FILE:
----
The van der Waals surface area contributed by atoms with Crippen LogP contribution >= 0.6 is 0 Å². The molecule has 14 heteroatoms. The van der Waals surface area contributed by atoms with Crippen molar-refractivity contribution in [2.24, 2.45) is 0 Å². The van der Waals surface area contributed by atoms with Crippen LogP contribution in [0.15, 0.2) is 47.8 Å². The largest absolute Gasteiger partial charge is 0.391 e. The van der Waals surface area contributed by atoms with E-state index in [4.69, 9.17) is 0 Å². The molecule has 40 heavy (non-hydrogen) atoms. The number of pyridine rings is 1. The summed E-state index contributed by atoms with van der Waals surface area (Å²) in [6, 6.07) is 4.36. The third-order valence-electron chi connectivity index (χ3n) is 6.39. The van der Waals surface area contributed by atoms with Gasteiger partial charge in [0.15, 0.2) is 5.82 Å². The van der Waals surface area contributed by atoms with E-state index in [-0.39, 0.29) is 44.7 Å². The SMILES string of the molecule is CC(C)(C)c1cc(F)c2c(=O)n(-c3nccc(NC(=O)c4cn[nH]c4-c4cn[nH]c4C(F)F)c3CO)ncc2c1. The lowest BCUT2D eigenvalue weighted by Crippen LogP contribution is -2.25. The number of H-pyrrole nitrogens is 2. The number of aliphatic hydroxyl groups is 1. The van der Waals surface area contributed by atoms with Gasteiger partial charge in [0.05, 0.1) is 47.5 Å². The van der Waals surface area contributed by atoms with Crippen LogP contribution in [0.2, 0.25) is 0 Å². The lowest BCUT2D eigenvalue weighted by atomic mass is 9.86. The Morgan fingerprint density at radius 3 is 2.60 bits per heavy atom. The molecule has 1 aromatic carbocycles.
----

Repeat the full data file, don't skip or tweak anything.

The van der Waals surface area contributed by atoms with Crippen LogP contribution >= 0.6 is 0 Å². The molecule has 14 heteroatoms. The van der Waals surface area contributed by atoms with Crippen molar-refractivity contribution in [2.24, 2.45) is 0 Å². The van der Waals surface area contributed by atoms with Crippen LogP contribution in [0.15, 0.2) is 47.8 Å². The largest absolute Gasteiger partial charge is 0.391 e. The van der Waals surface area contributed by atoms with E-state index in [4.69, 9.17) is 0 Å². The molecule has 40 heavy (non-hydrogen) atoms. The number of pyridine rings is 1. The summed E-state index contributed by atoms with van der Waals surface area (Å²) in [6, 6.07) is 4.36. The third-order valence-electron chi connectivity index (χ3n) is 6.39. The van der Waals surface area contributed by atoms with Gasteiger partial charge in [0.15, 0.2) is 5.82 Å². The van der Waals surface area contributed by atoms with E-state index in [-0.39, 0.29) is 44.7 Å². The SMILES string of the molecule is CC(C)(C)c1cc(F)c2c(=O)n(-c3nccc(NC(=O)c4cn[nH]c4-c4cn[nH]c4C(F)F)c3CO)ncc2c1. The lowest BCUT2D eigenvalue weighted by Crippen LogP contribution is -2.25. The number of H-pyrrole nitrogens is 2. The number of aliphatic hydroxyl groups is 1. The van der Waals surface area contributed by atoms with Gasteiger partial charge in [0.05, 0.1) is 47.5 Å². The van der Waals surface area contributed by atoms with Crippen LogP contribution in [0.2, 0.25) is 0 Å². The lowest BCUT2D eigenvalue weighted by atomic mass is 9.86. The Morgan fingerprint density at radius 3 is 2.60 bits per heavy atom. The molecule has 1 aromatic carbocycles.